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September 10, 2015

Your Diet and Warfarin

What is warfarin?

Warfarin is a medication that helps “thin” your blood to decrease your body’s chance of forming harmful clots. Unwanted blood clots may cause strokes, heart attacks, or other potentially harmful events such as clots in the legs (deep vein thrombosis) or lungs (pulmonary embolism).

How does warfarin work?

There are proteins in your blood to help form clots. These proteins are made by your liver with the help of vitamin K. Warfarin works by blocking the effects of vitamin K, making it harder for your body to form clots. In order to make sure the amount of warfarin you’re taking is right for you, your healthcare professional will test your blood periodically. The blood test checks your protime (PT) or international normalized ratio (INR) to measure how long it takes for your blood to clot. If your PT/INR is outside your target range, your warfarin dose will need to be adjusted.

How does your diet affect warfarin?

Since vitamin K and warfarin work against each other, the amount of vitamin K in your diet can change warfarin’s effects. It is important to keep your dietary intake of vitamin K consistent. Foods such as green leafy vegetables and certain oils have higher contents of vitamin K. If you decrease your intake of vitamin K (eat fewer foods containing vitamin K) your dose of warfarin may need to be lowered to prevent bleeding. If you increase your intake of vitamin K, your dose of warfarin may need to be increased to prevent blood clots. A major change in your vitamin K intake can affect your PT/INR, but normal daily variation in the foods you eat is okay. You do not have to avoid foods that are high in vitamin K, just keep your diet consistent. You should let your healthcare professional know if there is going to be a major change in your diet, so your PT/INR can be closely monitored. Many people are on special diets, such as the Atkin’s or South Beach diets, to lose weight.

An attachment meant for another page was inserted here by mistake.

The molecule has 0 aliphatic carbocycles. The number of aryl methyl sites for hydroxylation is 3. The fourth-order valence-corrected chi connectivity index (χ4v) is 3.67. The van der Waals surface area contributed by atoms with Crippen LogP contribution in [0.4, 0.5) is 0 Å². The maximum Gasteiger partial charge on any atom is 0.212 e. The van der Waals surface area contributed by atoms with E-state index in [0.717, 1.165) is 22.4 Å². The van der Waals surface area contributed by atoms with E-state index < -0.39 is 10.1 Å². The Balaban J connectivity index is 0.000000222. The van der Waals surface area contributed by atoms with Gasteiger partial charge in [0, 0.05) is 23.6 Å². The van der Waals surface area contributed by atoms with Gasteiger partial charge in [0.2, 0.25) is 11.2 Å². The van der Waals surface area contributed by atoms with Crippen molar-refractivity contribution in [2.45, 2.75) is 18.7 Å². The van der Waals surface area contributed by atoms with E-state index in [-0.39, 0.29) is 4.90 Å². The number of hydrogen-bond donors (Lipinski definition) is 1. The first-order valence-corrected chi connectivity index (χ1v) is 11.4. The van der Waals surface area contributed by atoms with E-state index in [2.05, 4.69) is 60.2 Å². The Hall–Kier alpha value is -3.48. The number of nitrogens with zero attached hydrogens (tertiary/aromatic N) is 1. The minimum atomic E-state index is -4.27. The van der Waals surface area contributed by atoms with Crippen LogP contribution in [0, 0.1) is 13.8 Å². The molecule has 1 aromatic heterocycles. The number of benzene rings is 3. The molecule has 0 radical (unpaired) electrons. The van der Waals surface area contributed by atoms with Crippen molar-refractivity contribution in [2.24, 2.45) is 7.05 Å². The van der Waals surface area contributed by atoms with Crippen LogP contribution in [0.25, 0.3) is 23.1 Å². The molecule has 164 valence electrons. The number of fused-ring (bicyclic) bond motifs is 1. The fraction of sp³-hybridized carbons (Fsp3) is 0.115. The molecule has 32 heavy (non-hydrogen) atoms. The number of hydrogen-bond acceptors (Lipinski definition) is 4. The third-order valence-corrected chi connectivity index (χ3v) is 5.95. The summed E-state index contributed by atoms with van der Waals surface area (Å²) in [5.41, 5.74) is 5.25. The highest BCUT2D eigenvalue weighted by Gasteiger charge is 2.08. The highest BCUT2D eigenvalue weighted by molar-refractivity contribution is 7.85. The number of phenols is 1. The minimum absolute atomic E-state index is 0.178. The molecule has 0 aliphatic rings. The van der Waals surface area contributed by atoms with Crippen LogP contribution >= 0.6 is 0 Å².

These diets are high protein diets and can also affect the way warfarin works in your body. Once you take a dose of warfarin, some of it binds to protein in your bloodstream. While warfarin is attached to this protein, it has no effect on your body. It’s thought that high protein diets can increase the amount of proteins in your body and cause more warfarin to be bound to protein. This causes a decrease in warfarin available to prevent clots, so your warfarin dose may need to be increased. Always check with your healthcare professional before starting any special diets, so your PT/INR can be closely monitored. Certain foods can also affect how your liver clears warfarin from your body, causing warfarin levels to increase or decrease.

Examples include alcohol, and possibly cranberry products (e.g., juice, supplements) or grapefruit or grapefruit juice. Too much alcohol, cranberry products, or grapefruit products can potentially increase warfarin’s effect and increase your risk of bleeding. Avoid or limit your intake of alcohol, cranberry products, and grapefruit or grapefruit juice. Make sure your healthcare professional knows if your diet contains any of these products, so your PT/INR can be closely monitored.

Should you avoid multivitamins that contain vitamin K?

Many multivitamin supplements contain small amounts of vitamin K. It’s not necessary to avoid them, just make sure you take them on a regular basis. Always let your healthcare provider know when you start or stop taking a multivitamin which contains vitamin K.

What about vitamin K supplements?

There are other supplements that only contain vitamin K. They may be labeled as vitamin K1(phylloquinone or phytonadione) or vitamin K2 (menaquinone or menatetrenone). These supplements generally contain more vitamin K than regular multivitamins. Some patients with difficult to control INRs may benefit from taking a vitamin K-only supplement. However, you should not take these supplements on your own. Your healthcare provider will tell you if you should be taking vitamin K supplements, and how much. If you use a vitamin K supplement, select a product with vitamin K1. It is the most commonly used form of vitamin K. Be sure to stick with the same brand of vitamin K to avoid differences between products.

Other things to remember when taking warfarin

In addition to foods, many prescription and over-the-counter drugs, including vitamins and herbal supplements, can affect your warfarin level. You should not start, stop, or change doses of any drugs or supplements without first talking with your healthcare professional. Try to keep a healthy, well-balanced diet and keep your vitamin K intake consistent. Take your warfarin dose around the same time each day. If you miss a dose, take it as soon as you remember. If it is almost time for the next dose, skip the missed dose and continue your regular dosing schedule. Don’t double up doses without checking with your healthcare professional. Tell your healthcare professional immediately if you have unusual bleeding or bruising, black or bloody stools, blood in the urine, or stomach pain.